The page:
Known for its Baroque buildings, Vienna has two remarkable specimens of this 17th and 18th Centuries architectural style in Belvedere and Schonbrunn Palaces . The two Belvedere Palaces were designed by Hildebrandt for Prince Eugene of Savoy, a military strategist. Both the Palaces – the Upper and the Lower Belvedere – have been converted into museums of art. These had closed by the time we arrived but they overwhelmed us, as they would anyone with the classic, stately and imperial aura that they exude.
Named after Schoner Brunnen, a fountain discovered in the 17th Century, the Schonbrunn Palace was earlier a hunting lodge. During Maria Theresa’s reign the Palace was used as a summer residence. Situated on an elevation, it gives a fine view of Vienna . Only 45 of the 1200 rooms of the Palace are open for viewing. The crystal chandeliers, the priceless tapestries and furniture, adornments of lacquer and porcelain are worth seeing. The Guest Apartments are among the most luxurious in the Palace. The Coach Room has an interesting display of a collection of coaches from 17th, 18th, 19th Centuries including those of Napoleon, his empress Maria Louise, and of Emperor Franz Joseph. Extravagant harnesses and trappings and a gilded and ornate coronation were most interesting. The Palace and the gardens area UNESCO World Heritage Site
The Vienna Philharmonic Orchestra, once conducted by our own Zubin Mehta, held a free concert on the Schonbrunn Palace grounds as a gesture of welcome to the ten new European Union members. The extensive grounds overflowing with people had the100-odd pieces orchestra far away on the dais. We took a vantage position at the back, near the entrance. One from a group of beer-guzzling Viennese young men got talking to me. When I happened to tell him my nationality, he gave an ear-to-ear grin and said “huh, Sonia Gandhi!” She had supposedly Arenounced the top job of India only the day before.
While speaking of architecture one cannot help mentioning the rebellion against the established styles. The “Secessionist Movement” of the 19 th Century against the “eclectism” exemplified by the structures around the Ring yielded its most enduring example, the Secession Building with its golden cupola. The other prominent signs of rebellion were the building designed by an Austrian painter, Friendensreich Hundertwasser, whose colourful Incinerator erected along the Danube Canal has become a Viennese landmark. The Hundertwasserhaus, a cheap apartment block sponsored by the City of Vienna and completed in 1985, is so popular with tourists that a museum and a gourmet restaurant have come up around it. Fifty apartments built by him have avoided the monotony of housing estates with sloping roofs and hanging gardens.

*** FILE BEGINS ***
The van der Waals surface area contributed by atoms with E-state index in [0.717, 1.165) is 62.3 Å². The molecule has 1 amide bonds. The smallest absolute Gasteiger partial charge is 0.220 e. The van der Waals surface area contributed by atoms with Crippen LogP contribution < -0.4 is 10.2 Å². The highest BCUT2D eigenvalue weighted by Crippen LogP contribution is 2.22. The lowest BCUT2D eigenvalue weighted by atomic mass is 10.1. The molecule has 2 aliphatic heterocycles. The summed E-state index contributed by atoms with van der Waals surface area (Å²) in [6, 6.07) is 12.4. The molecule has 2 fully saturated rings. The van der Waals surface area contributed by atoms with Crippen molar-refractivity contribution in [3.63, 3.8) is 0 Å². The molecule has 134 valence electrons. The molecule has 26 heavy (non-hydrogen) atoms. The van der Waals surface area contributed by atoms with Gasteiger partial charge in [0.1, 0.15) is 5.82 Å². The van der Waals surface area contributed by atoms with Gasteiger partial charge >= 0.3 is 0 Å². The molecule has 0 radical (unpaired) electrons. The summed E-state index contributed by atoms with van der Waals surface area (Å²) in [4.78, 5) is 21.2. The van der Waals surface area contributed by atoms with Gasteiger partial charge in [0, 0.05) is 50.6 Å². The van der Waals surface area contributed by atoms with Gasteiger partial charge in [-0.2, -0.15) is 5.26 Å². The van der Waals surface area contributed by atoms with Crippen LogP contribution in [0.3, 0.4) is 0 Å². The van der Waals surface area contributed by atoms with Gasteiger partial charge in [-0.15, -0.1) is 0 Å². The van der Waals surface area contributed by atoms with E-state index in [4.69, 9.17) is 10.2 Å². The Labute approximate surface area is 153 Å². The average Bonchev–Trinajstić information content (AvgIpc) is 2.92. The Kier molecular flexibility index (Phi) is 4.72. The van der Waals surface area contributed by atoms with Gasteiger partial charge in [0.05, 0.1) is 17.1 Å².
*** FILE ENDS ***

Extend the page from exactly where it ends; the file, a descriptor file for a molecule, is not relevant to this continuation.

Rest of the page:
The last sight on our itinerary was the Museum Quartier. O ne of the largest cultural complexes in the world, it splendidly combines Baroque walls – which once enclosed the Imperial Stables – with contemporary architectural design. Apart from museums, it has halls for cultural activities, shops selling curios and knick-knacks and several cafes.
A marvellous “Earth from Above” exhibition of massive weatherproof blow-ups was on. Mounted in the enormous open space along Museumstrasse, approximately fifty evocative photographs taken by Yann Arthus-Bertrand from helicopters from the height ranging from 30 to 3000 metres were on display showing “man’s imprint and assault” on his environment. Photographs of climate gone berserk, damaged coral reefs, polluted rivers and mindless urbanisation evocatively brought home the havoc that we have wre aked on our beautiful planet. Two photographs from India, one of an unhygienic slaughterhouse of Delhi and another of carpets being washed in UP, were depressing. Unfortunately the exhibition is not slated to come to India. Perhaps, we do not have the wherewithal to mount such an exhibition.
At the end a word on the city’s transport system would be in order. Vienna has an incredibly efficient, dependable, ever enlarging and integrated public transport system comprising the underground, omnibuses and trams. A single ticket for a specified duration allows virtually seamless use of all the three modes, something that we are yet to accomplish in this country. Cycling is another way of getting around; in fact, the city administration encourages it by making available bicycles on a nominal deposit. Our hotel-mate, Charles Weekes, had brought his folding bike from across the Atlantic. A superannuated like me, he would go around on his bike even outside, out to the nearby wine-country.